Delia Locke


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1906. Received a letter from Willie, Etta and babe are doing nicely. Frost this morning. (T.S.R. 35. 2 P.M. 56. S.S. 50.)

Mar. 2. Friday. Weather cloudy. Received letters from Edw. Webster and Mrs. Perks, and wrote to Mrs. Hutchinson. Mrs. Perks has received the guilt and will enjoy it, for it is very cold and snowy up there. The Webster have made another move, They did not stay long in Blue Lake, for the Pacific Lumber Co. did not wish him to leave his position in Scotia mill, and we suppose they raised his wages, so that he will still be sawyer there. But Eunice did not like to move back to Scotia and live in another house, as they have moved to Fortuna, twelve miles away, and bought a nice home, and Mr. Webster will spend his Sundays with the family. The school advantages are better there than at Scotia, also there is a High School there. We learn that Mr. Berkeley Bryant was today buried at Clements his wife having returned from the East. (T.S.R. 43. 2 P.M. 53. S.S. 50.)

Mar. 3. Saturday. Windy and rainy. Received letters from Ida and Eunice and wrote to the children in the East. Eunice wrote from Fortuna. Ida wrote for Will Moore to come up and help her as she has lost her hired girl and is over crowded with butter making and chicken raising, not being able to find help there. But are need his help here, besides he does not wish to make the trip. (T.S.R. 50. 2 P.M. 50. S.S. 48.)

Mar. 4. Sabbath. Rev. John Brier preached for us today. Received a letter from Theresa. She is now a nurse to John D. Spreckels, the millionaire "Sugar King," Who is critically ill in his mansion on Pacific Avenue, San Francisco. He retains no nourishment on his stomach. Theresa says it would take her some time to get accustomed to the style they have there. Neither is she sure she should be happy in it. (T.S.R. 43. 2 P.M. 59. S.S. 55.)

Mar. 5. Monday. Received letters from Ada and Will Cooke and wrote to Ida and company letter sent to Eunice at Fortuna. (T.S.R. 44. 2 P.M. 61. S.S. 57.)

Mar. 6. Tuesday. Received photos of Adelaide and wrote to Ada. Rev. DeKay called this P.M. He has decided not to move to Fresno, as the church there wished him to do, but will establish his family in Berkeley and take up some other work than preaching for the present. This he does upon the advice of a physician, because he is threatened with a nervous collapse if he continues to do pastoral work without taking a rest. After school tonight, Celeste stepped upon an old nail with his bare foot, which made a deep and and painful wound. (T.S.R. 48. 2 P.M. 69. S.S. 55.)

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1906. Mar. 7. Wednes. Received letters from Sister Susie and Rev. Harrison. Susie has been having a strenuous time this winter, for she has had two sick ones at her house for weeks, even months. Mrs. Trigg, a sister-in-law of Sarah Smith, has been there as she has been treated for cancer and has not yet left the City. And Mrs. Benj. Wallace has been there sick with what they feared would prove fatal, pneumonia or almost like it. She is now better. Wrote to Theresa. The Lever Co. has now built a cabin on the lever, where formerly we had one, so that watchers and care takers can be more comfortable, and have set up a stove in it for stormy weather. (T.S.R. 47. 2 P.M. 71. S.S. 66.)

Mar. 8. Thurs. A warm and pleasant day. (T.S.R. 48. 2 P.M. 74. S.S. 68.)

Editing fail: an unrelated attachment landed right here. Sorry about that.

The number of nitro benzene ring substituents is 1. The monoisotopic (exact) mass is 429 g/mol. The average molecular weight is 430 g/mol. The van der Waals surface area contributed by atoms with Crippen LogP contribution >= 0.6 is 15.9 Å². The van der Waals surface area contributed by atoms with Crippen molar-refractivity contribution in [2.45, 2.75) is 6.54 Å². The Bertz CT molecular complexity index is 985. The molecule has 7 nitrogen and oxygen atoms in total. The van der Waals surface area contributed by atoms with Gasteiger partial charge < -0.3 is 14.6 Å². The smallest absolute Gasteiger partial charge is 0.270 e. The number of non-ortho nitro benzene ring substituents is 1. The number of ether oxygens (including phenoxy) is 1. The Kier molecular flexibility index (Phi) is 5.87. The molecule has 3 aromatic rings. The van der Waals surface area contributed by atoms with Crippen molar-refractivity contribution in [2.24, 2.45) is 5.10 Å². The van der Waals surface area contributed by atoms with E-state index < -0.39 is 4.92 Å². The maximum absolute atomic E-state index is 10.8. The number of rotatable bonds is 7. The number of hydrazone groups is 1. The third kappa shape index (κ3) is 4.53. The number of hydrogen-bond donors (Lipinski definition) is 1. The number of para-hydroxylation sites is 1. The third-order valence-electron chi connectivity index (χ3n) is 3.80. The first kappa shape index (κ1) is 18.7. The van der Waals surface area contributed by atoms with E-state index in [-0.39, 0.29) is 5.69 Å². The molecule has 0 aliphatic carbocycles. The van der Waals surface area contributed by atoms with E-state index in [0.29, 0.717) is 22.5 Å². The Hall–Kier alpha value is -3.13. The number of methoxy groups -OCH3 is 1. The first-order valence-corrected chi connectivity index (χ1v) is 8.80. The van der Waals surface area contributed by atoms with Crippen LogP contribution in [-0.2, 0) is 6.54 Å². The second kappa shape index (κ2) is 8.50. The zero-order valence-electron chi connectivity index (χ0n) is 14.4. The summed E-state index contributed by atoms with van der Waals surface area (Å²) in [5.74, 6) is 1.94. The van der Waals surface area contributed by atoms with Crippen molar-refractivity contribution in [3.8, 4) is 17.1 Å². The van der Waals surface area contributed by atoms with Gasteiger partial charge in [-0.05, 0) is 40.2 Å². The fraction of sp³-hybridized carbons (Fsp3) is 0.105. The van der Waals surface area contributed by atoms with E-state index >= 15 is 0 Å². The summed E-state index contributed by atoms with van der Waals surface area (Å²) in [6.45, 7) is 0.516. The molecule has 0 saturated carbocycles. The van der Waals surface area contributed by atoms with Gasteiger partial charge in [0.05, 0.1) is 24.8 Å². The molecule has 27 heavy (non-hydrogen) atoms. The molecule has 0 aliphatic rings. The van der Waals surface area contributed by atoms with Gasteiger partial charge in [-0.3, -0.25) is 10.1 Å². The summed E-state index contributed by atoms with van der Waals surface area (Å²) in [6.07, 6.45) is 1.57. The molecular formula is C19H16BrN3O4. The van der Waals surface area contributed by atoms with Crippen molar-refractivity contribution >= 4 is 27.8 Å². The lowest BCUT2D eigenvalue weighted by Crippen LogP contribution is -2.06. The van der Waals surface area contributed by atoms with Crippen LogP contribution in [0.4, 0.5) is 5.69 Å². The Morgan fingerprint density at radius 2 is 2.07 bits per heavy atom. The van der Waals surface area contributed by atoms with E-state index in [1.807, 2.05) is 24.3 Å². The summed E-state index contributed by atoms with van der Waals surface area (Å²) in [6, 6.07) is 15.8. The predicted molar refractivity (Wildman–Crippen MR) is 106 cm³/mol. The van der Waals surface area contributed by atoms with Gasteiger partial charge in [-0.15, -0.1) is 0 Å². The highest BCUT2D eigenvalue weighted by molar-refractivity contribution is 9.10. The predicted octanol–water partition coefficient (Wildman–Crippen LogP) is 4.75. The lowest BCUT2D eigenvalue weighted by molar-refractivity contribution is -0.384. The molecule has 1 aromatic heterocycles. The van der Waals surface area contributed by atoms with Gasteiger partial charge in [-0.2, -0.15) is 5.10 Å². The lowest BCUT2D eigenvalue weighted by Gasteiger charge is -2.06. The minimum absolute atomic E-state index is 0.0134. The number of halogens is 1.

Mar. 9. Friday. Celeste's foot is better, so that now he is out of bed. The Ladies Aid have decided to give a "Peake Sisters" entertainment for the benefit of their depleted treasury. (T.S.R. 50. 2 P.M. 73. S.S. 68.)

Mar. 10. Saturday. Weather partly cloudy again. Received letters from Ada, Calvin and Adelaide, and wrote to the children in the East. The people at Steilacoom have voted at a business meeting to add seventy five dollars to Mr. Cooke's yearly salary. He is quite poorly in health, hardly able to do his pastoral work. (T.S.R. 48. 2 P.M. 74. S.S. 59.)

Mar. 11. Sabbath. Rainy and very windy. But in spite of the storm Mr. and Mrs. DeKay come and he preached his farewell sermon and there was a good attendance. all are sorry to have him leave. His little boy Chester united with our church, as he wished to join while his father was pastor, as his father has received all his other children into church membership. This P.M. Chester Locke called before he returned to school in Stockton. (T.S.R. 53. 2 P.M. 53. S.S. 56.)

Mar. 12. Monday. The forenoon was rainy, and the evening was showery. Received a letter from Theresa and wrote to Ada. Theresa is still with J.D. Spreckels as nurse and he does not seem to be improving, can yet take no nourishment though his stomach. This P.M. Rev. and Mrs. DeKay called and this evening there has been a farewell social here for them, and in spite of the heavy showers there were twenty two present. After a social time they ended with refreshments, sandwiches and coffee, coffee, cakes and ice cream. (T.S.R. 47. 2 P.M. 53. S.S. 57.)

Mar. 13. Tuesday. Cloudy, rainy and very windy. And this P.M. we have had one of the severest hail storms we ever have, while the

Date Original

January 1902

Dates Covered


Circa Date

circa 1902-1907


Original dimensions: 23 x 36 cm.

Resource Identifier



Holt-Atherton Special Collections, University of the Pacific Library

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Delia Locke, diaries, women, diarist, California, Locke-Hammond Family Papers, Lockeford, CA, Dean Jewett Locke, rural life, rural California, 19th Century, church, temperance organizations, Mokelumne River Ladies' Sewing Circle, temperature recordings, journal